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    GMA Cancels  Executive Conference

    The cancellation, brought on by labor strife at the Greenbrier venue, is thought to be the first in the exclusive trade event's 100-year history.

    Two world wars apparently couldn't stop it, but the threat of a labor strike has. The Grocery Manufacturers Association has cancelled its venerable GMA Executive Conference this year, which would have taken place June 6 to June 9 at its longtime venue, The Greenbrier in White Sulphur Springs, W.V.

    Citing the failure of local labor unions and resort management to agree on a new contract, GMA president and c.e.o. Cal Dooley reluctantly informed potential conference attendees of the cancellation via e-mail last Friday.

    "Although no strike has taken place to date, the threat of a work stoppage and the inability of the resort to guarantee the availability of the number and quality of staff required to facilitate our conference is the determining factor in our decision," wrote Dooley.

    GMA's v.p. Sean McBride told Progressive Grocer that the organization was "extremely disappointed" to have to scrap the conference. McBride said the association's flagship event began in 1908, the year of GMA's founding. What's more, celebrations marking that centennial would have been on the agenda at this year's event.

    Until this year, the gathering had apparently never been cancelled, despite such cataclysmic events as two world wars, McBride added.

    The GMA's association with The Greenbrier goes back quite a few decades. The Executive Conference has been held at the world-class golf resort continuously since 1948. Prior to that, according to McBride, the conference was held in various locations in conjunction with board meetings.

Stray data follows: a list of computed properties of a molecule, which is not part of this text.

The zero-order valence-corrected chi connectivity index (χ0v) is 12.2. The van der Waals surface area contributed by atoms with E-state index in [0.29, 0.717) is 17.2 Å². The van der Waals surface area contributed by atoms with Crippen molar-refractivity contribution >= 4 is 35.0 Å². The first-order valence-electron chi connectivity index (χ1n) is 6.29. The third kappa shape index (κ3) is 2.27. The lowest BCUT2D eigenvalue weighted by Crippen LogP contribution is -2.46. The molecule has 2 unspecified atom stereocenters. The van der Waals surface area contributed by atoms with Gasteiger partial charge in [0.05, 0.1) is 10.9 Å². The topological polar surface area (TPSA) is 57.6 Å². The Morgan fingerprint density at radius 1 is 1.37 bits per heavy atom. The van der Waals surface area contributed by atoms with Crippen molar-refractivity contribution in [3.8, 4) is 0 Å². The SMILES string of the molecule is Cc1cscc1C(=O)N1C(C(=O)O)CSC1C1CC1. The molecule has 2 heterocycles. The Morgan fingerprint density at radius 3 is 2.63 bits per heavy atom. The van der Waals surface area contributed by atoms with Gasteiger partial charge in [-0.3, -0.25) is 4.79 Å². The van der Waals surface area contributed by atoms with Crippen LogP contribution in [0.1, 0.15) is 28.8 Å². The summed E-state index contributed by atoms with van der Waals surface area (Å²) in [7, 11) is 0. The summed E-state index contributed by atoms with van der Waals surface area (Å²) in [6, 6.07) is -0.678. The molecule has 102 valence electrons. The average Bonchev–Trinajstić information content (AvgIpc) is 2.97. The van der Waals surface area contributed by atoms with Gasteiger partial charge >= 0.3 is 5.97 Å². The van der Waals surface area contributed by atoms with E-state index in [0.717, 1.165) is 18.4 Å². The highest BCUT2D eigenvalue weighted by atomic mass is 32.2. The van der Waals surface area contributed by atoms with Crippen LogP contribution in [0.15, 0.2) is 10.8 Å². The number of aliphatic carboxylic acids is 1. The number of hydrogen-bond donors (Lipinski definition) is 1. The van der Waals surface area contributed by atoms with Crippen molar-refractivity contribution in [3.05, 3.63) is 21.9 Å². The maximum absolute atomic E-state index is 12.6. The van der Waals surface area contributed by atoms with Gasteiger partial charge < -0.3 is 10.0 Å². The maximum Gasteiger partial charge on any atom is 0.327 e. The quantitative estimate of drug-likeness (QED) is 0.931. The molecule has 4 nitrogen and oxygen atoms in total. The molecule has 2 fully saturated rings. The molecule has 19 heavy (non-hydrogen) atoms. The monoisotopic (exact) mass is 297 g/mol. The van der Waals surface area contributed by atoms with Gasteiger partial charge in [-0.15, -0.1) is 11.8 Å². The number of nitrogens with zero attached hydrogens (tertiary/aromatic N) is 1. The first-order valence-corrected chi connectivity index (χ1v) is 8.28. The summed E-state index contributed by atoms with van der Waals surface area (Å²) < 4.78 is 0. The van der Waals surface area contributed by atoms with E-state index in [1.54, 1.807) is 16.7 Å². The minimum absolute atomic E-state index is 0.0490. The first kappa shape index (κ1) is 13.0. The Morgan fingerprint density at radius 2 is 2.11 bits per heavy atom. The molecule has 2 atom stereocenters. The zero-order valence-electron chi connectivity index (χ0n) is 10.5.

McBride said the trade group has been aware of the ongoing labor dispute and had "explored alternatives" to The Greenbrier; but given the sheer size of the event - 800-plus attendees, accommodated for three or four nights - it could not find another resort to accommodate it on such short notice.

    McBride said it was "premature" to comment on whether this year's conference would be rescheduled at The Greenbrier or anywhere else.

    He did say the GMA hoped to continue its longstanding relationship with the resort's management. "They've been a great partner these 60 years," he noted; yet still the resort first had to get "its labor situation under control" before any planning for the future could happen.

    Meanwhile, as regards the centennial, however, "We will hold that party," promised McBride. "We will be celebrating [the milestone] in a variety of ways at various events during the year."

    Additionally, the association will now look ahead to the 2009 Executive Conference, which, according to McBride, will be "bigger and better."

    The Greenbrier and more than 1,100 unionized employees have been engaged in negotiations for three months, after a five-year agreement expired at the end of January, according to local press reports.

    The resort is the largest employer in Greenbrier County, WV. In addition to GMA, other long-term clients, including the Council of Insurance Agents and Brokers, The Greenbrier's biggest customer, have also cancelled conventions in the face of a possible strike. The resort was last hit with a labor strike in 1981, when union workers left their jobs for two months.

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